Some tubes of various brands:

A beautiful Ken-Rad 6A6 with blackened glass which was often done by this manufacturer:

The top of the Ken-Rad tube:

A Westinghouse:

This is a 6A6 from my collection which came in a generic white box. No brand marking visible on the tube. It has a dark brown base:

The top construction is a bit different from others. It only has a tiny mica strip for alignment of the electrodes and large springs which hold the entire structure:

Now let's have a closer look at the internals by dissecting a tube. We will examine this General Electric 6A6:

First the glass has to go off:

Now we can see the internals much better. Here a close up of the topside which shows the grid cooling fins:

If the tube is used in Class B push pull operation which can push the grids into the positive region there is some grid dissipation. These fins help to cool the grids a bit. Let's take the upper mica disc off so we can actually see the grid and cathode structure inside the plates:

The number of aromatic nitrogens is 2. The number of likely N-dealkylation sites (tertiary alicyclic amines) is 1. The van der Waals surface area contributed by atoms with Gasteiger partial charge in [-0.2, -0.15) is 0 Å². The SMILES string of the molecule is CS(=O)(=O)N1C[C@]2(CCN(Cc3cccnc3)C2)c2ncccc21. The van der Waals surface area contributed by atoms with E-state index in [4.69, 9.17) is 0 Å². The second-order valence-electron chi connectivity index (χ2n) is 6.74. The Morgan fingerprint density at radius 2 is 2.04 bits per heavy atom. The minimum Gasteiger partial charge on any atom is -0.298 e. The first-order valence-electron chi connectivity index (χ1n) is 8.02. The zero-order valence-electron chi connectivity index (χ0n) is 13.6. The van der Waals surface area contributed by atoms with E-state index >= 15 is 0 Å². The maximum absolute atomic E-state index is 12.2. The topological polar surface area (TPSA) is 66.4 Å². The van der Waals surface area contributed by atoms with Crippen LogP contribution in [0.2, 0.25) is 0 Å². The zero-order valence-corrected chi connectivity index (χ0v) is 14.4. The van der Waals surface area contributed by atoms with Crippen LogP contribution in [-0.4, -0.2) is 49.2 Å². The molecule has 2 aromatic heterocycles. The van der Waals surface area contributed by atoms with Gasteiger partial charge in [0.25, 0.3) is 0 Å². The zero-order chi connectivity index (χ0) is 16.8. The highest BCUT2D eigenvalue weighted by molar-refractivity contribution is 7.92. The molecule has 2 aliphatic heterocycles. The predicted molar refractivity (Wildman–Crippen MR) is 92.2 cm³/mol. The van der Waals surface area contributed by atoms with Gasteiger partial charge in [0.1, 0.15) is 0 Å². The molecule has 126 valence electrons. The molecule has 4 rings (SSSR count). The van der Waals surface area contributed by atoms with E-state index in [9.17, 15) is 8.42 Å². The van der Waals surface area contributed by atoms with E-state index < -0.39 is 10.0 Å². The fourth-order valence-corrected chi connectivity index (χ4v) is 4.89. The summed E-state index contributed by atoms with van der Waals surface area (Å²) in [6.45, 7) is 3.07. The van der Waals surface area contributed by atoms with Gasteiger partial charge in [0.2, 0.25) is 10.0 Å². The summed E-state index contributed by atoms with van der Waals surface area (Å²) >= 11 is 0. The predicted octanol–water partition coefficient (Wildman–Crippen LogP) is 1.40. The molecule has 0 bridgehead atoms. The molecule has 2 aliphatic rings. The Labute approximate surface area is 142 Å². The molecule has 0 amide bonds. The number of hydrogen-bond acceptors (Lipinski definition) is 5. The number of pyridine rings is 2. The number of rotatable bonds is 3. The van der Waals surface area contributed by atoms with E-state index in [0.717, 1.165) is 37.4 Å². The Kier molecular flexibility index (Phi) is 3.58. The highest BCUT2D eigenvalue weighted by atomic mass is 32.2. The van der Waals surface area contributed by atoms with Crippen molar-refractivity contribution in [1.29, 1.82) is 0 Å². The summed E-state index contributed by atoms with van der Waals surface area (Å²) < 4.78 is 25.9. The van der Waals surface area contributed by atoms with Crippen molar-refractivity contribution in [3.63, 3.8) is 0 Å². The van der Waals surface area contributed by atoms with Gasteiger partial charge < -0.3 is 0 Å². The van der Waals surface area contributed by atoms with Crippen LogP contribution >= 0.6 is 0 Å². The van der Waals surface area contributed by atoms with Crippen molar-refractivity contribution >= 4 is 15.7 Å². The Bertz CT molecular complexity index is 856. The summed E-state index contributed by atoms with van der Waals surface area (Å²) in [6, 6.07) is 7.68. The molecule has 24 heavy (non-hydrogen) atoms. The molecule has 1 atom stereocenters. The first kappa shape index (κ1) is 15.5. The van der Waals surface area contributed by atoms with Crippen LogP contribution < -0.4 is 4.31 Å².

One of the plates removed:

A closer look at the heater as it enters the cathode sleeve:

A close up of the grid structure with a scale in the background. The black vertical lines are 1mm apart:

The cathode and grid:

Heater removed from the cathode:

Maybe not as impressive as the D3a which I showed last month, or the EC8020, but still a marvelous piece of vacum tube engineering.

Finally some photos of a 6A6 lit up:

A close up of the heater:

The top side:

A close up of the cathode, through the hole in the mica, the grid is visible:

I hope you enjoyed the second Tube of the Month presentation of 2013. Stay tuned for more articles on interesting tubes during the coming months.

Best regards